If you’ve ever been a pet parent you know animals love to explore and taste just about everything in their path. Unfortunately, there are things at home that our furry friends shouldn’t eat. In fact, according to the ASPCA in 2018, the Animal Poison Control Center (APCC) received an average of 1,200 calls daily and assisted 266,554 animals.

There are several well-known factors that contribute to aging: smoking, stress, sun exposure and genetics, among them. But what you may not realize is what you put on your plate can also cause you to look beyond your year.

According to the Oxford Dictionary, a boundary is defined as “a line that marks the limits of an area.” In more straightforward terms, it’s the line you clearly draw so that others know not to cross it. Boundaries are essential to healthy relationships, whether that’s among friends, within the workplace or in a romantic partnership.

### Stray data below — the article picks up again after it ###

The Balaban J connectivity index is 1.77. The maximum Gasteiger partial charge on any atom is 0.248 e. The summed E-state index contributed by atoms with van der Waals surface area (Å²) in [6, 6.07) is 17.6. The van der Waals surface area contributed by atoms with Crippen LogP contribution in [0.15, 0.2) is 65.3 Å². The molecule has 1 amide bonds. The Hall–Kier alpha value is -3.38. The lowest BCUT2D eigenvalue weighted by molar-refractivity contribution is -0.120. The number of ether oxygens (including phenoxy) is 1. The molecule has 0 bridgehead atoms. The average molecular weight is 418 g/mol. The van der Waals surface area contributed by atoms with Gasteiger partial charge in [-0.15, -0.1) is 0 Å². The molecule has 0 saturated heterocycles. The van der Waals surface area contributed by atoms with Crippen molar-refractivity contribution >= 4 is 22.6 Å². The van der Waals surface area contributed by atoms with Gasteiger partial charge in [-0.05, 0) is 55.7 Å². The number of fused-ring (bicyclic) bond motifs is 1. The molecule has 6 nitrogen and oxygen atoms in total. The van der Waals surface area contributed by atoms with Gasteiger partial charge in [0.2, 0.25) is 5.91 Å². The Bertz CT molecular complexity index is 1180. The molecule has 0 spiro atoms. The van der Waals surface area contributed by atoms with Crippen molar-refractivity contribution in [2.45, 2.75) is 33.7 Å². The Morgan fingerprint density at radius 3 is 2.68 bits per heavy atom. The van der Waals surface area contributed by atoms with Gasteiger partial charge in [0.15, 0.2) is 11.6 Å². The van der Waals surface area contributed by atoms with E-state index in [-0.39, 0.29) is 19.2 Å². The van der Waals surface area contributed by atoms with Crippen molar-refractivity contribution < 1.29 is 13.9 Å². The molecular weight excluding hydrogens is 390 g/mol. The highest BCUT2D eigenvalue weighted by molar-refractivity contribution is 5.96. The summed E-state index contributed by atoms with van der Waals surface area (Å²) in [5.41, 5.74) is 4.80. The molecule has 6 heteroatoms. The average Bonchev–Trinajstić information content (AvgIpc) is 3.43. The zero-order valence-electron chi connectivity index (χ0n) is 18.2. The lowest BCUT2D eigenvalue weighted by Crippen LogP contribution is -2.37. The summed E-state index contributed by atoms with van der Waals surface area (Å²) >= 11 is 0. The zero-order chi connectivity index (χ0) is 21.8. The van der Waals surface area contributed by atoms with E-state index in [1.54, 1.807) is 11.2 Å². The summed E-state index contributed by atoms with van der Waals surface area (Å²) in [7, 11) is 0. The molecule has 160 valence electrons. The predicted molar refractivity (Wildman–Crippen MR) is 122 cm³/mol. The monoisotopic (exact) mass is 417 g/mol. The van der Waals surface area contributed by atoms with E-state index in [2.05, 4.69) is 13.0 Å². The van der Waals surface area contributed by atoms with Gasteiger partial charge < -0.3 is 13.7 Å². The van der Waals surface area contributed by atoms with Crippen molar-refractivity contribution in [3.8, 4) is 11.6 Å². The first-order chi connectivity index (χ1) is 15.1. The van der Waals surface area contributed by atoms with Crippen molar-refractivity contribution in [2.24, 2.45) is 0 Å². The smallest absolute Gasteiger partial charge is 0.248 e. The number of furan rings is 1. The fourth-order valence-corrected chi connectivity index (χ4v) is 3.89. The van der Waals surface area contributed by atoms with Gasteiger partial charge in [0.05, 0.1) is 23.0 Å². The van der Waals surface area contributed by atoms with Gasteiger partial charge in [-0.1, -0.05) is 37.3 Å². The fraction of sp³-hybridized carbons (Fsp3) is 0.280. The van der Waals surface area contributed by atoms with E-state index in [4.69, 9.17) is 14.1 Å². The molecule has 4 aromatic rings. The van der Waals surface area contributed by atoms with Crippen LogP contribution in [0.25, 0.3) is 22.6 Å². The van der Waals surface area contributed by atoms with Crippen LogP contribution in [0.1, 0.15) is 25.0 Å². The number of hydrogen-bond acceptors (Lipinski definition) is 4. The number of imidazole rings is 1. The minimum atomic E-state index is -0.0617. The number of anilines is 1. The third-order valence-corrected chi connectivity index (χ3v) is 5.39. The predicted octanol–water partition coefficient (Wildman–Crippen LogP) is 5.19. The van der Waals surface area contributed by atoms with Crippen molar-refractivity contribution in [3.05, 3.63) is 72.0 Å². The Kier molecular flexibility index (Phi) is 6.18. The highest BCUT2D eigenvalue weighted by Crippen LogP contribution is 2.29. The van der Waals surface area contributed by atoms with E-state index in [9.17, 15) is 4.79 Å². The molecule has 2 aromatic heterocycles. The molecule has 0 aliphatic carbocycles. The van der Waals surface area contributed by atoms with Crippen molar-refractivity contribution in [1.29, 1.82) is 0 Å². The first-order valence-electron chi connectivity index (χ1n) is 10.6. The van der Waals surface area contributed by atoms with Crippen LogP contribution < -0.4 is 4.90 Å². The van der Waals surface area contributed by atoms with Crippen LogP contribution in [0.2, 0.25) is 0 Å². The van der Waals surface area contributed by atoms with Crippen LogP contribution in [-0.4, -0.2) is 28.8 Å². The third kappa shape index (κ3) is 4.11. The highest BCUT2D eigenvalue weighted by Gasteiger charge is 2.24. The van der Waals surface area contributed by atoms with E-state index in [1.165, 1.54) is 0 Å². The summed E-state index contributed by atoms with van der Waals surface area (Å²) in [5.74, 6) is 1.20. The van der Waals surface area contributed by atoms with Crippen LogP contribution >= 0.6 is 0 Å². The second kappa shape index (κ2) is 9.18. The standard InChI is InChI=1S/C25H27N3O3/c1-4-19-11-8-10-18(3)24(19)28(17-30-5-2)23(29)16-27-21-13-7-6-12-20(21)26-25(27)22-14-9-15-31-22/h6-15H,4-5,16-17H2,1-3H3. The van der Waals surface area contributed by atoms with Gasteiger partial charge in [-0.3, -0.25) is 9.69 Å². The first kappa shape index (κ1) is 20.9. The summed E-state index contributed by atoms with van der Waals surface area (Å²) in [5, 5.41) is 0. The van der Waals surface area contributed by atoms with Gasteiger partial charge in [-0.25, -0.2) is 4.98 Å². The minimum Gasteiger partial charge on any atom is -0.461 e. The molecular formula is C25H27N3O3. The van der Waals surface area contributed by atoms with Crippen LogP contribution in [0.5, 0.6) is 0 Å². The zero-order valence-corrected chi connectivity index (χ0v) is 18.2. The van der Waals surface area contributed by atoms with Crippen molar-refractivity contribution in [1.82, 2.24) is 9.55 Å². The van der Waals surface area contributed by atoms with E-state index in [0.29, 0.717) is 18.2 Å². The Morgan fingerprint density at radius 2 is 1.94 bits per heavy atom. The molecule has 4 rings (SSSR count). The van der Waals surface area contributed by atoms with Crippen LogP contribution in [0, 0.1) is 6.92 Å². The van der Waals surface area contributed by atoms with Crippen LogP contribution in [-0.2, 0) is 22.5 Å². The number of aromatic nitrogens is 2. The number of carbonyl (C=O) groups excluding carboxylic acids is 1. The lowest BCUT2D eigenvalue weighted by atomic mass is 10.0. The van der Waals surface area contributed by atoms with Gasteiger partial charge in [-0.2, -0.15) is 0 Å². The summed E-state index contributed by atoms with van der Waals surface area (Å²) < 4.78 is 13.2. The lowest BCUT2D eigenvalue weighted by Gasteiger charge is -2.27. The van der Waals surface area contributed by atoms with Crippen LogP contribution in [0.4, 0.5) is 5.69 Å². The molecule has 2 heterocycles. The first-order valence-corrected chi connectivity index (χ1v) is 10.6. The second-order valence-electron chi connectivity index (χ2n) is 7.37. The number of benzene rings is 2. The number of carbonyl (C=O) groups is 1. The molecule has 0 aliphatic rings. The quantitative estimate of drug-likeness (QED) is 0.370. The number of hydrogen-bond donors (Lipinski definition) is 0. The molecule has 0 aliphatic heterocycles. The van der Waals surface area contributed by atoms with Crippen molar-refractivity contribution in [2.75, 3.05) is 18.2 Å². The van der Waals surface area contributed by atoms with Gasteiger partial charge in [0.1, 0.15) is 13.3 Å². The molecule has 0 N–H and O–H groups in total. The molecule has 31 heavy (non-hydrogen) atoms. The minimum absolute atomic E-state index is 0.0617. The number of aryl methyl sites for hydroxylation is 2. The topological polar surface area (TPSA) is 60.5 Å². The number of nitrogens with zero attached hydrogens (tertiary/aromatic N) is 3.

What’s that big green box located in Grove City Medical Center’s lobby, you ask? It’s our new drug disposal receptacle, installed recently as part of our efforts to address the opioid crisis here in our community.

According to the American Cancer Society, more than 60,000 young adults in the U.S. are diagnosed yearly with cancer and of those 9,000 die. Among that age group, cancer is the fourth leading cause of death. Sadly, this number is showing no signs of slowing and may be going up. In fact, while in general cancer rates tend to be higher among those who are older, a recent study published in The Lancet Public Health found there are certain types of cancers presenting more often in younger adults.

It seems like we insure everything in our lives — our homes, cars and lives. But what about our pets? Pet insurance is still relatively new in the United States, but the industry is already bigger than you might think.

Thanks to glands of the endocrine system like the ovaries, testes, thyroid and hypothalamus, special chemical messengers known as hormones influence the health of our minds and bodies every day — whether it’s basic needs like hunger and movement to more complex systems such as puberty and reproduction. Hormones can also influence our emotions and moods.